In the run up before your interview, keep an eye on the medical topics or stories about the NHS that are in the news; universities have been known to ask questions about topical subjects. And it is always a good idea to know what is going on in medicine if you are choosing to enter it. Read through your personal statement and application; they will know it well so make sure you have not forgotten it!  Read the university prospectus; it is amazing if you have something interesting to answer to the infamous ’ so, any questions?’ question, but do not ask anything that you could have found on their website, because that makes it look like you haven’t tried.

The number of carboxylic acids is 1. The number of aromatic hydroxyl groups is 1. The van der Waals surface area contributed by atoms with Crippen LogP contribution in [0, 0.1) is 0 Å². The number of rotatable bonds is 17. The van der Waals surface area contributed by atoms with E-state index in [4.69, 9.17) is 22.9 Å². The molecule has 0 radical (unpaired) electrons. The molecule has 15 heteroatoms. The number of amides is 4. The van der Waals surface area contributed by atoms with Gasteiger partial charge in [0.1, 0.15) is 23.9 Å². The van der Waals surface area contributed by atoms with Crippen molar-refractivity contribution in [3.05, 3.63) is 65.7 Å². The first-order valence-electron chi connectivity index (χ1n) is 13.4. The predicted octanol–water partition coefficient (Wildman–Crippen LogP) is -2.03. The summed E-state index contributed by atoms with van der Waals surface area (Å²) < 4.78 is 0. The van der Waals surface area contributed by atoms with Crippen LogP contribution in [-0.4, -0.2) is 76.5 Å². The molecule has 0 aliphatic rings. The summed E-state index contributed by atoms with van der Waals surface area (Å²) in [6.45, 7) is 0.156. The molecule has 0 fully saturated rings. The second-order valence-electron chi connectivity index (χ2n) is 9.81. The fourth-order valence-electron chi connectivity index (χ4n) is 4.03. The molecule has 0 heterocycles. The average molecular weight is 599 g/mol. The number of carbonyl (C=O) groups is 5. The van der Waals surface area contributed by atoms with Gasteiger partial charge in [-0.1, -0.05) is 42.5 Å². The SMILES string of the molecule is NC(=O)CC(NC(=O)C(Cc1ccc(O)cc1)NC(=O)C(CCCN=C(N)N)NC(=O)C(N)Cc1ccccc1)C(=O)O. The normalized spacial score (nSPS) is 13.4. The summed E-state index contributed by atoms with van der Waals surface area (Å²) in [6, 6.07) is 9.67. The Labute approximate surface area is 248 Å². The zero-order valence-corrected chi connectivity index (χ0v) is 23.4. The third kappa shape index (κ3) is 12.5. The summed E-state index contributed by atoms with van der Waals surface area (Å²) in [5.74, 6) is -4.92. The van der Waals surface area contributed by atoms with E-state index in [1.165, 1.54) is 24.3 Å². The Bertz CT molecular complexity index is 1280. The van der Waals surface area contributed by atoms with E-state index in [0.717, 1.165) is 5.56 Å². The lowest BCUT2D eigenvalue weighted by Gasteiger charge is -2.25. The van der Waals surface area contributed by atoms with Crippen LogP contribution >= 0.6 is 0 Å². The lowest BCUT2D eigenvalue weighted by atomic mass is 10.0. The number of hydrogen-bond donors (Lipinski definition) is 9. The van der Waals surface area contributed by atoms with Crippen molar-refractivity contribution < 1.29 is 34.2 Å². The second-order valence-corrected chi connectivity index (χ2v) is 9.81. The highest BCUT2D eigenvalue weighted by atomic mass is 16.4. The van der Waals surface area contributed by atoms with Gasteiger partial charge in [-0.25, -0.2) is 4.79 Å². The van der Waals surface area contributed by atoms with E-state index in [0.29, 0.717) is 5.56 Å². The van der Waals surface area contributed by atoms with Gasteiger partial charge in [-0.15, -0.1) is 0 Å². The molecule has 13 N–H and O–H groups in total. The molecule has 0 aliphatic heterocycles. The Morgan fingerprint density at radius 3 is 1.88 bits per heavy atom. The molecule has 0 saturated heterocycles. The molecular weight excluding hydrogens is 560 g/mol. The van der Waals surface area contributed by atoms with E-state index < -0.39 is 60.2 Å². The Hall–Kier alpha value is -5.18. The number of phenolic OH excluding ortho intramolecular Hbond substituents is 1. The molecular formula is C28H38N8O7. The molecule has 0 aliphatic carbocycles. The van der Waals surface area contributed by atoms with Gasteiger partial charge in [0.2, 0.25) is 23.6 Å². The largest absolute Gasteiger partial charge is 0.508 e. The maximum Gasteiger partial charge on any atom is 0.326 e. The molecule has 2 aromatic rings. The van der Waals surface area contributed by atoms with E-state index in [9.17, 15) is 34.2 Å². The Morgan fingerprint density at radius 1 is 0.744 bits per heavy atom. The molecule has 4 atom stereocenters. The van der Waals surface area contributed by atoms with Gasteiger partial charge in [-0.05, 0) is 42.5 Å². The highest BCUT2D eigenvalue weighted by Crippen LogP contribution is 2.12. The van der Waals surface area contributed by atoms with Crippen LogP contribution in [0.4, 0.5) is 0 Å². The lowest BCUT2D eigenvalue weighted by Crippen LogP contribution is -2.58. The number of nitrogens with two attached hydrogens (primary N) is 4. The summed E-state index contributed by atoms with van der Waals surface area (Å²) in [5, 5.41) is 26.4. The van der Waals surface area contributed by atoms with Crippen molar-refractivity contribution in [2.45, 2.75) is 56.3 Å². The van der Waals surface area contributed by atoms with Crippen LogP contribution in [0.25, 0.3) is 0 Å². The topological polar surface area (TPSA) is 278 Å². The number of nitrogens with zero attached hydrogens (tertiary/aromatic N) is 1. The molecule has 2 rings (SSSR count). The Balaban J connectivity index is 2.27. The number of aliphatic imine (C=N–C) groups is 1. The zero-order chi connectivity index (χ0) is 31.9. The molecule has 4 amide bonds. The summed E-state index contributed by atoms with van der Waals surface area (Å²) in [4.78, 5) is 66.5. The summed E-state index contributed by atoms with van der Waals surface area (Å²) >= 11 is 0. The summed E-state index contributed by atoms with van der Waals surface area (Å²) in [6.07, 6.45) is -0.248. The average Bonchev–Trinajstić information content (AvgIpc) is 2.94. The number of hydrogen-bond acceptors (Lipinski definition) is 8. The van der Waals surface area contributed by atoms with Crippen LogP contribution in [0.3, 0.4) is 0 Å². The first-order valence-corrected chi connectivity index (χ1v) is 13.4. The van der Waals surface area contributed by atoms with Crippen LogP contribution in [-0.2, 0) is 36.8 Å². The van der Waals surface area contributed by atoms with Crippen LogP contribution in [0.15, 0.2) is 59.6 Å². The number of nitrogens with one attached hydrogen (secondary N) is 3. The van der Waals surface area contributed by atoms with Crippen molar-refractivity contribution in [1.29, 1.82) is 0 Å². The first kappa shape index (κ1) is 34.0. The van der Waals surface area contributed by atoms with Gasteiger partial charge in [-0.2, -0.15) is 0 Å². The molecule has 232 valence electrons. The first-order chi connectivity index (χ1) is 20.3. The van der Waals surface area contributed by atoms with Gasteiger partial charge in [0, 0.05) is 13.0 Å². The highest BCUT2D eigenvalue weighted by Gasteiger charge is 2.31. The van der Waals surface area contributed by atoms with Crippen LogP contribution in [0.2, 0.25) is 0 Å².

You may be ecstatic if any medical school were to offer you a place, but they want to see that you’re enthusiastic about their university. You will only have applied to 4 medical schools in the UK, which means that you can afford to do a little bit of research into those four. Get an idea of what this medical school is about; are they very into PBL or traditional teaching? Dissection or prosections or models for anatomy? Are they famed for producing surgeons or particular doctors or conditions historically? What kind of area does their hospitals serve? These are the kind of things I didn’t know enough about when I first applied, because it hadn’t occurred to me how different various medical schools are. Of course, these days there is a lot more information on the net.